Kevin was a 12-year old boy who had been having difficulty in school for most of his young life. He was also very uncoordinated and not good at sports and spent most of his time playing video games. His father privately told me Kevin could not kick a soccer ball if his life depended on it and he was always fidgeting and making snorting noises. He also suffered from chronic allergies, asthma, and bouts of depression and had been prescribed an asthma inhaler and antihistamines by his doctor. Kevin’s father was worried his son would no do well in academically or socially in high school. Although he didn’t say it, I detected that despite loving his son very much, Kevin’s father was also embarrassed by him.
The first time I saw Kevin in my office it was clear his brain was not healthy. Kevin had a brain disorder. He walked in with a stooped posture and his arms swinging all over the place. These are signs of poor muscle tone, or “hypotonia.” He also could not keep still and needed to move all of the time while sitting in the chair. This is called akathisia and is associated with dysfunction in a part of the brain called the basal ganglia. The snorting noises and head jerks are categorized as simple motor and vocal tics, which also occur from a basal ganglia dysfunction. Unfortunately, such established signs of brain impairment go overlooked in the health care system as most physicians today are unfamiliar with brain function and neurology.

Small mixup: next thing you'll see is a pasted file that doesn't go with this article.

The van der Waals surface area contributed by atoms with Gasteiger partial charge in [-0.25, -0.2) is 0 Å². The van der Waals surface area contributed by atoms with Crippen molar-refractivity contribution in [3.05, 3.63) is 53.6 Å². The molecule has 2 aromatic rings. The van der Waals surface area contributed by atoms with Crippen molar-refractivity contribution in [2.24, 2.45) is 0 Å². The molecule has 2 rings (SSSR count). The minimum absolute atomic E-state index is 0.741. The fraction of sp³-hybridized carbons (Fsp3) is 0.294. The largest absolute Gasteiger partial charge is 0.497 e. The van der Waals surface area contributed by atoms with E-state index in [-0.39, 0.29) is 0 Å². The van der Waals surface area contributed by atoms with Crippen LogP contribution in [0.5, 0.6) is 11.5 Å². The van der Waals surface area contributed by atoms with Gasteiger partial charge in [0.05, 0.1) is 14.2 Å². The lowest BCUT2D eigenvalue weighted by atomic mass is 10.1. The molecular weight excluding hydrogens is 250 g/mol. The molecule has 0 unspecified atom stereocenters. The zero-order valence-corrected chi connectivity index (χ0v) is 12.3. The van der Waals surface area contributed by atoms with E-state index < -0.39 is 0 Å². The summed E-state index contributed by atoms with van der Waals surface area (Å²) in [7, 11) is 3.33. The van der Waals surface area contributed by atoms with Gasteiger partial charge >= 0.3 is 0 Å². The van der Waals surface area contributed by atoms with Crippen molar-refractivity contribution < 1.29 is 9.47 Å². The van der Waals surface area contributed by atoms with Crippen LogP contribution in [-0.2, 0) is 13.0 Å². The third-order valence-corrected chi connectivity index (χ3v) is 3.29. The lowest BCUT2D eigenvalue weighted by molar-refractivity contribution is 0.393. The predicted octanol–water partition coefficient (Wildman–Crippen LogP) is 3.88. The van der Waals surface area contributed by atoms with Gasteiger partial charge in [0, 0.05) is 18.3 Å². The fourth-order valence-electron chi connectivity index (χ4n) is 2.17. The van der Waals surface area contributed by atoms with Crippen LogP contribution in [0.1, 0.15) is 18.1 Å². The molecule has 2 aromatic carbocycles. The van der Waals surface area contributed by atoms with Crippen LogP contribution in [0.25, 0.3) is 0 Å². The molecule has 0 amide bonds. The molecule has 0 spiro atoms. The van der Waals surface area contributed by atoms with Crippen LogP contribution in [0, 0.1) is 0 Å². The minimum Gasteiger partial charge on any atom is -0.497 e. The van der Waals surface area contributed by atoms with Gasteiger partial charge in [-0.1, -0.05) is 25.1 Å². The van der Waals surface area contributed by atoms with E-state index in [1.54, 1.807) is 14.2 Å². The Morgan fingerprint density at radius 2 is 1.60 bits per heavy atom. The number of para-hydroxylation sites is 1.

An examination revealed Kevin had abnormal deep tendon reflexes and muscle tone. He also failed most of his balance and coordination neurological tests. However, most striking was that when I measured his oxygen saturation levels with a pulse oximeter his levels were below normal by 10 percent, meaning his brain and other tissues were not getting sufficient oxygen. We could also see this by his white fingernails from lack of oxygen and blood reaching his fingertips. Using a stethoscope I could hear severe wheezing from his asthma, which explained why his brain was not getting enough oxygen.
In these situations it is important to oxygenate the brain, which meant we needed to address his asthma and poor breathing. I put him on an anti-inflammatory diet, boasted his lung antioxidant levels, and supported his adrenal and blood glucose levels. I also had him perform breathing exercises with a heavy book on his abdomen to strengthen his diaphragm. Within the first few weeks he had cut down use of his asthma inhaler by 50 percent and by the end of two months he rarely needed it.
Over time we did many more things to help improve Kevin’s brain, such as giving him many coordination and balance exercises to improve his brain integration. But it would have been very difficult without boosting oxygen delivery to his brain first. As we stabilized his blood sugar levels he was also able to loosen his dietary restrictions.
I share Kevin’s story with you because there is no magic supplement or treatment for the brain, but the brain needs three essential things to function at its best: oxygen, glucose, and stimulation.
Datis Kharrazian, DC, DHSc, MS, MNeuroSci